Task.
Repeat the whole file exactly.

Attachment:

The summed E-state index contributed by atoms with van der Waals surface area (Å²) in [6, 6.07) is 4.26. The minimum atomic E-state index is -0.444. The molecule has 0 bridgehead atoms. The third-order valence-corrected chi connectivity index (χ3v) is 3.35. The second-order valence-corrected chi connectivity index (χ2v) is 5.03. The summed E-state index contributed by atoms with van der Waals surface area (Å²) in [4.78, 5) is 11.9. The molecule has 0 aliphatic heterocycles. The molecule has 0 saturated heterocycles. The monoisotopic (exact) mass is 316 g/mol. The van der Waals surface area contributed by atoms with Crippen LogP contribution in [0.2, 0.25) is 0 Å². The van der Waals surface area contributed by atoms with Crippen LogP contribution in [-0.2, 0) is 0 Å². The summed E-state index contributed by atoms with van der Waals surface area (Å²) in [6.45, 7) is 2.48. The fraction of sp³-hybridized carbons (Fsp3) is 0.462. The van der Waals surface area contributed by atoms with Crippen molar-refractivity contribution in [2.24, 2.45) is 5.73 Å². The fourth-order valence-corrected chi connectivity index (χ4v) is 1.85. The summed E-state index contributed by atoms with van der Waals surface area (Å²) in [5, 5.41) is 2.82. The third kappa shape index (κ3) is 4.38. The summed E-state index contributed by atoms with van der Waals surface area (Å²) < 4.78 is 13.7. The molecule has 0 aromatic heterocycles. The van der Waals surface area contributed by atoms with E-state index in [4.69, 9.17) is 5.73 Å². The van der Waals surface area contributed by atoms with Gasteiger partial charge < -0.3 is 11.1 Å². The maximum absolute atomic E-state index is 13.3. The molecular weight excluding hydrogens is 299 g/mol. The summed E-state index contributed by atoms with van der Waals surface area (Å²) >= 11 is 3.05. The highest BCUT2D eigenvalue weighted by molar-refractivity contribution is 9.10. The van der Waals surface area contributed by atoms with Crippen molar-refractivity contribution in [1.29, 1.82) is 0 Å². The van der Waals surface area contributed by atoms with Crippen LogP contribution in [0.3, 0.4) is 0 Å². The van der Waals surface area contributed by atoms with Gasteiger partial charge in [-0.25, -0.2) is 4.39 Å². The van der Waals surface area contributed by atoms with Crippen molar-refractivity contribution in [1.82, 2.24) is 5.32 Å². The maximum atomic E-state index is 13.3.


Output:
The summed E-state index contributed by atoms with van der Waals surface area (Å²) in [6, 6.07) is 4.26. The minimum atomic E-state index is -0.444. The molecule has 0 bridgehead atoms. The third-order valence-corrected chi connectivity index (χ3v) is 3.35. The second-order valence-corrected chi connectivity index (χ2v) is 5.03. The summed E-state index contributed by atoms with van der Waals surface area (Å²) in [4.78, 5) is 11.9. The molecule has 0 aliphatic heterocycles. The molecule has 0 saturated heterocycles. The monoisotopic (exact) mass is 316 g/mol. The van der Waals surface area contributed by atoms with Crippen LogP contribution in [0.2, 0.25) is 0 Å². The van der Waals surface area contributed by atoms with Crippen LogP contribution in [-0.2, 0) is 0 Å². The summed E-state index contributed by atoms with van der Waals surface area (Å²) in [6.45, 7) is 2.48. The fraction of sp³-hybridized carbons (Fsp3) is 0.462. The van der Waals surface area contributed by atoms with Crippen molar-refractivity contribution in [2.24, 2.45) is 5.73 Å². The fourth-order valence-corrected chi connectivity index (χ4v) is 1.85. The summed E-state index contributed by atoms with van der Waals surface area (Å²) in [5, 5.41) is 2.82. The third kappa shape index (κ3) is 4.38. The summed E-state index contributed by atoms with van der Waals surface area (Å²) < 4.78 is 13.7. The molecule has 0 aromatic heterocycles. The van der Waals surface area contributed by atoms with E-state index in [4.69, 9.17) is 5.73 Å². The van der Waals surface area contributed by atoms with Gasteiger partial charge < -0.3 is 11.1 Å². The maximum absolute atomic E-state index is 13.3. The molecular weight excluding hydrogens is 299 g/mol. The summed E-state index contributed by atoms with van der Waals surface area (Å²) >= 11 is 3.05. The highest BCUT2D eigenvalue weighted by molar-refractivity contribution is 9.10. The van der Waals surface area contributed by atoms with Crippen molar-refractivity contribution in [1.29, 1.82) is 0 Å². The van der Waals surface area contributed by atoms with Crippen LogP contribution in [0.3, 0.4) is 0 Å². The van der Waals surface area contributed by atoms with Gasteiger partial charge in [-0.25, -0.2) is 4.39 Å². The van der Waals surface area contributed by atoms with Crippen molar-refractivity contribution in [1.82, 2.24) is 5.32 Å². The maximum atomic E-state index is 13.3.